Avaaz, for example, drops between two and four emails into my inbox per week. SumOfUs sends me a similar number, plus reminders too. These emails, by merit of them being sent out to a bulk list of contacts on a regular basis, are impersonal and have an inherent ‘Spam Factor’. What’s more, the senders use a similar lexicon to those sites mentioned above. The language is emotive and hyperbolic: “Effing Monsanto!”, “Save the saddest dolphins”. They’re either trying to elicit an emotional response or adapting to prevailing trends to encourage as many people as possible to click through to their cause – in all likelihood both. The results of this approach, however, are contrary to those intended. The combination of these aforementioned factors encourages us to filter these emails out as unimportant, because they exhibit characteristics similar to other content that we’re already filtering.
Thus we have been conditioned, albeit indirectly, into ignoring issues that legitimately deserve our attention and active engagement when they’re brought to our attention in this fashion. And therein lies one of the key elements that limits the potential of this ‘petition-style’ activism on the internet. The fact that consumption habits online have been completely overhauled, however, isn’t the only factor that makes websites like Avaaz less effective than their rhetoric of change suggests.
The style of online-activism that Avaaz, SumOfUs and Change.org are championing has the potential to facilitate a dangerous kind of apathy with regards to how people act when confronted with important causes that require their action via the internet.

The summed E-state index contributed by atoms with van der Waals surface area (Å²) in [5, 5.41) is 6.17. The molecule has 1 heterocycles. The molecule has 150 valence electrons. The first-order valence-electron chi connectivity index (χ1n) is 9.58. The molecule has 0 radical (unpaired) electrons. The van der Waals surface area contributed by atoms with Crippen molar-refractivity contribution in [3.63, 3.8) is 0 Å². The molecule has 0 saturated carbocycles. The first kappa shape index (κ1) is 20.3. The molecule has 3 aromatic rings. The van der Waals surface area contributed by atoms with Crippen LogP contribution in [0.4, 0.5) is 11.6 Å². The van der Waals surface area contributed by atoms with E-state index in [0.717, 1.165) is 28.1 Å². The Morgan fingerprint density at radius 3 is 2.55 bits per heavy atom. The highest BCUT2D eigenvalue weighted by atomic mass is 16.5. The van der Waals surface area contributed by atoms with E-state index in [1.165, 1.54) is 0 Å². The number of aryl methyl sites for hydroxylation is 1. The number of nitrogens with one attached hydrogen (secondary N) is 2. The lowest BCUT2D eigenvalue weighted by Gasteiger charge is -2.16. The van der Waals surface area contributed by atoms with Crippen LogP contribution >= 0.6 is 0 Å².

Ticking a box makes it all too easy to absolve oneself of a sense of responsibility pertaining to issues such as climate change and the genocide currently ongoing in South Sudan. It encourages inaction because we believe, as we click, that millions of others who are of like mind are clicking as well (in fact, there’s even a live scroller on Avaaz telling us who’s clicking, and when, to encourage such thought), and that that action – fingertip to mouse – is making the difference. We feel we don’t need to involve ourselves deeper in any manner. We don’t need to know if these websites are acknowledged by the government in the country relevant to the petition (Avaaz, for example, is not recognised by the German government), what specific action will be taken once the quota of names is reached, or how to get involved with organisations that are already working to combat said injustice. It’s a case of: I’ve ticked the box, I’ve done my bit. Thus the impetus to actively rally for a cause becomes impotent – activism slides into slacktivism.
Of course, websites like Avaaz, SumOfUs and Change.org are a huge step in the right direction in terms of activism in an age where corporations and governments are exploiting global networks of power that vast swathes of the earth’s population have little comprehension of. Their attempt to establish an informed international community online, with the power to influence decision making at the highest level in favour of the overwhelming majority, is 100% worthy of praise. And true, it’s a little harsh to charge these websites with inspiring complacency rather than inspiring activity, but they need to be acutely aware of how their methodology has the potential to influence people’s habits in a negative way. It needs be to communicated that registering your support on a website is no substitute for sustained active engagement with the causes such as the ones that are beamed into our inboxes. Activism requires active dissent. And while it might be the case that, one day, clicking your mouse will be tantamount to an active display of dissent, it isn’t yet.